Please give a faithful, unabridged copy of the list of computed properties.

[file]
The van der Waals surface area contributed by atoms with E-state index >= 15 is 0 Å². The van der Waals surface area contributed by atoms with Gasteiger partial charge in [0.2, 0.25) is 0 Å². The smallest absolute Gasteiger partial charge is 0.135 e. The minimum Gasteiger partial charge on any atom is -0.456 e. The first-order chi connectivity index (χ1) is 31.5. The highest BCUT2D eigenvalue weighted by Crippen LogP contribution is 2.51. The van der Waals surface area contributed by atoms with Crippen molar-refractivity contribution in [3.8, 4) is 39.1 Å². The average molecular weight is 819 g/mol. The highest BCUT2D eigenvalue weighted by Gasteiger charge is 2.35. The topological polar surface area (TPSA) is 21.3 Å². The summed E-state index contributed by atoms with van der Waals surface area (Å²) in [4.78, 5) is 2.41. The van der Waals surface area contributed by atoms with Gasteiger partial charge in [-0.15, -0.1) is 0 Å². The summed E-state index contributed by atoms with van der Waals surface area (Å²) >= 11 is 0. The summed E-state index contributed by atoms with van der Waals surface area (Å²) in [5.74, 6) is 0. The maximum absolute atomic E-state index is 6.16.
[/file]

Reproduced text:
The van der Waals surface area contributed by atoms with E-state index >= 15 is 0 Å². The van der Waals surface area contributed by atoms with Gasteiger partial charge in [0.2, 0.25) is 0 Å². The smallest absolute Gasteiger partial charge is 0.135 e. The minimum Gasteiger partial charge on any atom is -0.456 e. The first-order chi connectivity index (χ1) is 31.5. The highest BCUT2D eigenvalue weighted by Crippen LogP contribution is 2.51. The van der Waals surface area contributed by atoms with Crippen molar-refractivity contribution in [3.8, 4) is 39.1 Å². The average molecular weight is 819 g/mol. The highest BCUT2D eigenvalue weighted by Gasteiger charge is 2.35. The topological polar surface area (TPSA) is 21.3 Å². The summed E-state index contributed by atoms with van der Waals surface area (Å²) in [4.78, 5) is 2.41. The van der Waals surface area contributed by atoms with Gasteiger partial charge in [-0.15, -0.1) is 0 Å². The summed E-state index contributed by atoms with van der Waals surface area (Å²) >= 11 is 0. The summed E-state index contributed by atoms with van der Waals surface area (Å²) in [5.74, 6) is 0. The maximum absolute atomic E-state index is 6.16.